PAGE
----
Technology

‘No Option to Be Quiet Now' — Cisco CEO Chuck Robbins on Leadership During the Pandemic

Adam Galica | CNBC

Cisco Systems CEO Chuck Robbins has made countless, difficult decisions while leading the technology giant through a global pandemic, but the decision to speak out on the unique period of disruption was clear.

"I don't think that any of us have the option to be quiet anymore," Robbins told CNBC's David Faber.

CEOs have been called to step up in ways they never expected before taking the job of leading a major company. Robbins addressed how his team at Cisco approaches issues of inequality and political differences, describing the framework they have created to determine how they engage with the public on certain subjects.

In the end, Robbins said, it comes down to asking themselves what they are trying to achieve by commenting on matters outside of business discussions. "We don't do it lightly," he said. "In some cases it's a fundamental agreement that others need to hear leaders."

On addressing matters of business and ESG, Robbins thinks the two will become synonymous for companies.  "It's a new day," he said in a sit-down for CNBC's "Evolve: The Faber Interview" series. "We can't do interviews about our business with these issues going on."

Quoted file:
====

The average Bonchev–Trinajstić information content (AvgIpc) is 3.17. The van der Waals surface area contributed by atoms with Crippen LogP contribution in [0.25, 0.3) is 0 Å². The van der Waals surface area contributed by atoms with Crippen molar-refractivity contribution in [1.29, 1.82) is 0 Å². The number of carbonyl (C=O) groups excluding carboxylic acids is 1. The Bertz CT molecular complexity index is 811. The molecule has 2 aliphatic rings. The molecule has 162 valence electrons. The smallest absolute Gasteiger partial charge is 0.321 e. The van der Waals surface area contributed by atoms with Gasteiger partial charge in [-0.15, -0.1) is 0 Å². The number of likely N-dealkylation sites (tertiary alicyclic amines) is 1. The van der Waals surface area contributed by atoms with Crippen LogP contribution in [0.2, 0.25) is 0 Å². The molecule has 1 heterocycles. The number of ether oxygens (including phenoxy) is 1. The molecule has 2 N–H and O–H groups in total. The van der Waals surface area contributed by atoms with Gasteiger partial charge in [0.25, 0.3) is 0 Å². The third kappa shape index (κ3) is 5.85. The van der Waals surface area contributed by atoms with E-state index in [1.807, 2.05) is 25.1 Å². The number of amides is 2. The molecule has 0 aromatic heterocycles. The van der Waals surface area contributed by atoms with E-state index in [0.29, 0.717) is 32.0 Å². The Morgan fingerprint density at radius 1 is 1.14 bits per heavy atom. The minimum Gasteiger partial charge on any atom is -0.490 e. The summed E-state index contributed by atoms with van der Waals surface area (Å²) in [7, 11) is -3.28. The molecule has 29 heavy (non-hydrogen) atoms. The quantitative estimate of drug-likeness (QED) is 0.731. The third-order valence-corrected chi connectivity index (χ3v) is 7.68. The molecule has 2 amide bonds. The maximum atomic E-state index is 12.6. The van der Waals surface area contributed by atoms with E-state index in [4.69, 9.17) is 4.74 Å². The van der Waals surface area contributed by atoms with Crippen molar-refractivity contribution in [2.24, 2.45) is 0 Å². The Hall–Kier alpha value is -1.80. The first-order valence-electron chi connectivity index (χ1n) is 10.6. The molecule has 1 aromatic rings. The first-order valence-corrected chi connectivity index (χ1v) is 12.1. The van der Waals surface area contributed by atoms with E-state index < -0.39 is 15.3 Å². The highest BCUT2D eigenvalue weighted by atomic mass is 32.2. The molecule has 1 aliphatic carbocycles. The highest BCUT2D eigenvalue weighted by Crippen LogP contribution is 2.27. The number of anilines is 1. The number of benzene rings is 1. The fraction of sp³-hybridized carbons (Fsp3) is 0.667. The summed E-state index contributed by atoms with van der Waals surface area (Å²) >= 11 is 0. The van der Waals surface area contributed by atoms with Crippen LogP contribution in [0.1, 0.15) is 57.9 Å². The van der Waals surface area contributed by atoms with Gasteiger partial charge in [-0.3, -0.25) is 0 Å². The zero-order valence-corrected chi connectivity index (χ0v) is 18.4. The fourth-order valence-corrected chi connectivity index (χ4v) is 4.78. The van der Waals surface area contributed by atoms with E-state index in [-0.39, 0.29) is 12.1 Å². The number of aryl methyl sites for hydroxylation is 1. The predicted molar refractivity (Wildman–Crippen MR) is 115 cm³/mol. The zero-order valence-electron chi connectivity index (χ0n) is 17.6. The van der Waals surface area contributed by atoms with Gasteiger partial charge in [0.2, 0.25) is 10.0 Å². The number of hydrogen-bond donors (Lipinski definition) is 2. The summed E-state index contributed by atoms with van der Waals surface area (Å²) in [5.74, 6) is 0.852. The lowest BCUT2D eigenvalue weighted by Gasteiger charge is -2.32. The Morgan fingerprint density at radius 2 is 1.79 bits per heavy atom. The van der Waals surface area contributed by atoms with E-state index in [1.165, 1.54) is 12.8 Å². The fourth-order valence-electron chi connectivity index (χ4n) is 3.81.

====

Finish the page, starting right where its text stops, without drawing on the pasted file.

With calls for more transparency in environmental, social and corporate governance reporting from investors, Cisco has been clear on its mission and has committed to reduce greenhouse gas emissions within its supply chain by 30% by 2030. Cisco is also supporting its cloud partners in achieving their emissions goals with new technologies like the Cisco Silicon One that is designed to help save millions of dollars in energy costs.

Transparency has been especially important to Robbins when it comes to communicating with employees on the future of work. When considering the return to offices in a controlled-coronavirus world, Robbins thinks there will be major flexibility in jobs available to Cisco employees, but he admits he's heard eagerness from his peers on returning to their workspaces. Despite that desire to return, he said there has been no slowdown in the product Cisco is delivering.

"We have had some of the most incredible innovation coming out that the teams are working on now," Robbins said. "The productivity is much higher than we would have anticipated."

Perhaps Cisco's most popular offering has been its videoconferencing platform Webex, which gained popularity across many corporations as the pandemic forced organizations to work remotely. During October, for example, Cisco saw the app jump to nearly 600 million participants, double the number in March, when coronavirus lockdowns hit the U.S. In anticipation for the eventual return to office, the software company has launched new Webex products with detection devices to keep work environments safe for employee meetings.

When the time comes for a return to some semblance of normalcy, Robbins said that what he's looking forward to the most is getting to travel and interact with customers. "As we begin to see the recovery, I think it could be a very healthy economy and hopefully a good environment for all of us."

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